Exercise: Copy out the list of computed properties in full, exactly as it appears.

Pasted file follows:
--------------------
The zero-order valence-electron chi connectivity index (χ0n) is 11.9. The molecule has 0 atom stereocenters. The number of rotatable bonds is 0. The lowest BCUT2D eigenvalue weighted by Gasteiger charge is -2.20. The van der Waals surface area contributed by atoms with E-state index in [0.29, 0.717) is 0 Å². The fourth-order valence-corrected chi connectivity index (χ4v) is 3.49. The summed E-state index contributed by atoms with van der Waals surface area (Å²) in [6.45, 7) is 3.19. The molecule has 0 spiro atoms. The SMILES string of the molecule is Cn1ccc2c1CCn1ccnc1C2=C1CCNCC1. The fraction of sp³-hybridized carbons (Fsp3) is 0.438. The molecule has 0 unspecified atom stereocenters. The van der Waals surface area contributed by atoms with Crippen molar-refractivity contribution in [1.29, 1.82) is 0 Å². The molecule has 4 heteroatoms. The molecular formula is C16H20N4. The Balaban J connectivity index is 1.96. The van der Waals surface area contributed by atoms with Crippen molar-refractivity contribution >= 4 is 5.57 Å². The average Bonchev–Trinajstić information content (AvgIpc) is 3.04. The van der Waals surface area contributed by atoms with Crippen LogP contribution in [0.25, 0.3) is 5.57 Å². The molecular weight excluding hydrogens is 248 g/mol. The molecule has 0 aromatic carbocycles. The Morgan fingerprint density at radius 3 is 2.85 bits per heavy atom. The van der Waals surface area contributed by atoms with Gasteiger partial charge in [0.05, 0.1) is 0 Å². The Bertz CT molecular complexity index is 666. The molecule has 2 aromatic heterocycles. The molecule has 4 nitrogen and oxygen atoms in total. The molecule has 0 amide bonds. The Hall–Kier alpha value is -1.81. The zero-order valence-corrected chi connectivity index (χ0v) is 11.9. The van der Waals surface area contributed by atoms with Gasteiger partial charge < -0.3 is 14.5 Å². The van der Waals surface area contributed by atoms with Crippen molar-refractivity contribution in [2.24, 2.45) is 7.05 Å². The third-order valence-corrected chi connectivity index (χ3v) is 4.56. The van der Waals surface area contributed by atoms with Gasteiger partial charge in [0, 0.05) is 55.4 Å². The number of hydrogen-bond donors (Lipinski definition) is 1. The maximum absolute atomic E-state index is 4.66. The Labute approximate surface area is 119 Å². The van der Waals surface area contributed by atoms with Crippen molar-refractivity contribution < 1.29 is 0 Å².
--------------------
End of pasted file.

The zero-order valence-electron chi connectivity index (χ0n) is 11.9. The molecule has 0 atom stereocenters. The number of rotatable bonds is 0. The lowest BCUT2D eigenvalue weighted by Gasteiger charge is -2.20. The van der Waals surface area contributed by atoms with E-state index in [0.29, 0.717) is 0 Å². The fourth-order valence-corrected chi connectivity index (χ4v) is 3.49. The summed E-state index contributed by atoms with van der Waals surface area (Å²) in [6.45, 7) is 3.19. The molecule has 0 spiro atoms. The SMILES string of the molecule is Cn1ccc2c1CCn1ccnc1C2=C1CCNCC1. The fraction of sp³-hybridized carbons (Fsp3) is 0.438. The molecule has 0 unspecified atom stereocenters. The van der Waals surface area contributed by atoms with Crippen molar-refractivity contribution in [1.29, 1.82) is 0 Å². The molecule has 4 heteroatoms. The molecular formula is C16H20N4. The Balaban J connectivity index is 1.96. The van der Waals surface area contributed by atoms with Crippen molar-refractivity contribution >= 4 is 5.57 Å². The average Bonchev–Trinajstić information content (AvgIpc) is 3.04. The van der Waals surface area contributed by atoms with Crippen LogP contribution in [0.25, 0.3) is 5.57 Å². The molecular weight excluding hydrogens is 248 g/mol. The molecule has 0 aromatic carbocycles. The Morgan fingerprint density at radius 3 is 2.85 bits per heavy atom. The van der Waals surface area contributed by atoms with Gasteiger partial charge in [0.05, 0.1) is 0 Å². The Bertz CT molecular complexity index is 666. The molecule has 2 aromatic heterocycles. The molecule has 4 nitrogen and oxygen atoms in total. The molecule has 0 amide bonds. The Hall–Kier alpha value is -1.81. The zero-order valence-corrected chi connectivity index (χ0v) is 11.9. The van der Waals surface area contributed by atoms with Gasteiger partial charge < -0.3 is 14.5 Å². The van der Waals surface area contributed by atoms with Crippen molar-refractivity contribution in [2.24, 2.45) is 7.05 Å². The third-order valence-corrected chi connectivity index (χ3v) is 4.56. The van der Waals surface area contributed by atoms with Gasteiger partial charge in [0, 0.05) is 55.4 Å². The number of hydrogen-bond donors (Lipinski definition) is 1. The maximum absolute atomic E-state index is 4.66. The Labute approximate surface area is 119 Å². The van der Waals surface area contributed by atoms with Crippen molar-refractivity contribution < 1.29 is 0 Å².